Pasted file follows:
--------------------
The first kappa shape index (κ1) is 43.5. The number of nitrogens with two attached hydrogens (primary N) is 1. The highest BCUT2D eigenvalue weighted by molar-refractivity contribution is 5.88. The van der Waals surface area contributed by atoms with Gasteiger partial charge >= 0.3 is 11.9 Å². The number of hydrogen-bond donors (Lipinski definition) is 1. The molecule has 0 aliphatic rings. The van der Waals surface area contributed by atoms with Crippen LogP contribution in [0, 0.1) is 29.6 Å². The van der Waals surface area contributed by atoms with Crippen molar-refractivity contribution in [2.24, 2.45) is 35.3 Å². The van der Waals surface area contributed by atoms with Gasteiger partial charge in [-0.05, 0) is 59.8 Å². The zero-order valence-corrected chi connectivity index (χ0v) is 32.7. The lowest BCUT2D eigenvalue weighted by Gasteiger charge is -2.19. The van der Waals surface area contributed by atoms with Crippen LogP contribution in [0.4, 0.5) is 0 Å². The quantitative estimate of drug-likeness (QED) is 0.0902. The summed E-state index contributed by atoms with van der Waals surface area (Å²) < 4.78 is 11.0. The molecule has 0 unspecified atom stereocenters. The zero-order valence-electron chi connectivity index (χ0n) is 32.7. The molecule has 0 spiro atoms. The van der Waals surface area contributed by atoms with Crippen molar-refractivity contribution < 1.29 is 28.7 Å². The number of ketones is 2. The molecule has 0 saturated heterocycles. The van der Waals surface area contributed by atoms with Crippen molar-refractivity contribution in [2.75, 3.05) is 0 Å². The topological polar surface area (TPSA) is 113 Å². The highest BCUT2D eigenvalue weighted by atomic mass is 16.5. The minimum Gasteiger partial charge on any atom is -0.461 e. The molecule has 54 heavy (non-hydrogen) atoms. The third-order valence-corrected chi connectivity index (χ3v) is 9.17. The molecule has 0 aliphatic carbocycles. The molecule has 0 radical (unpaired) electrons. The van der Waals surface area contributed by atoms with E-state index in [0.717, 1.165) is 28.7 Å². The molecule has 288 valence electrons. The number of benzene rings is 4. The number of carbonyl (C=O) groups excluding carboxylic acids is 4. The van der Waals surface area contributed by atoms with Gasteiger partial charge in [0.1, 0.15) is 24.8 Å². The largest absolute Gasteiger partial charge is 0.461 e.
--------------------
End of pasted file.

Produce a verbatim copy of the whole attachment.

The first kappa shape index (κ1) is 43.5. The number of nitrogens with two attached hydrogens (primary N) is 1. The highest BCUT2D eigenvalue weighted by molar-refractivity contribution is 5.88. The van der Waals surface area contributed by atoms with Gasteiger partial charge >= 0.3 is 11.9 Å². The number of hydrogen-bond donors (Lipinski definition) is 1. The molecule has 0 aliphatic rings. The van der Waals surface area contributed by atoms with Crippen LogP contribution in [0, 0.1) is 29.6 Å². The van der Waals surface area contributed by atoms with Crippen molar-refractivity contribution in [2.24, 2.45) is 35.3 Å². The van der Waals surface area contributed by atoms with Gasteiger partial charge in [-0.05, 0) is 59.8 Å². The zero-order valence-corrected chi connectivity index (χ0v) is 32.7. The lowest BCUT2D eigenvalue weighted by Gasteiger charge is -2.19. The van der Waals surface area contributed by atoms with Crippen LogP contribution in [0.4, 0.5) is 0 Å². The quantitative estimate of drug-likeness (QED) is 0.0902. The summed E-state index contributed by atoms with van der Waals surface area (Å²) < 4.78 is 11.0. The molecule has 0 unspecified atom stereocenters. The zero-order valence-electron chi connectivity index (χ0n) is 32.7. The molecule has 0 spiro atoms. The van der Waals surface area contributed by atoms with Crippen molar-refractivity contribution < 1.29 is 28.7 Å². The number of ketones is 2. The molecule has 0 saturated heterocycles. The van der Waals surface area contributed by atoms with Crippen molar-refractivity contribution in [2.75, 3.05) is 0 Å². The topological polar surface area (TPSA) is 113 Å². The highest BCUT2D eigenvalue weighted by atomic mass is 16.5. The minimum Gasteiger partial charge on any atom is -0.461 e. The molecule has 54 heavy (non-hydrogen) atoms. The third-order valence-corrected chi connectivity index (χ3v) is 9.17. The molecule has 0 aliphatic carbocycles. The molecule has 0 radical (unpaired) electrons. The van der Waals surface area contributed by atoms with E-state index in [0.717, 1.165) is 28.7 Å². The molecule has 288 valence electrons. The number of benzene rings is 4. The number of carbonyl (C=O) groups excluding carboxylic acids is 4. The van der Waals surface area contributed by atoms with Gasteiger partial charge in [0.1, 0.15) is 24.8 Å². The largest absolute Gasteiger partial charge is 0.461 e.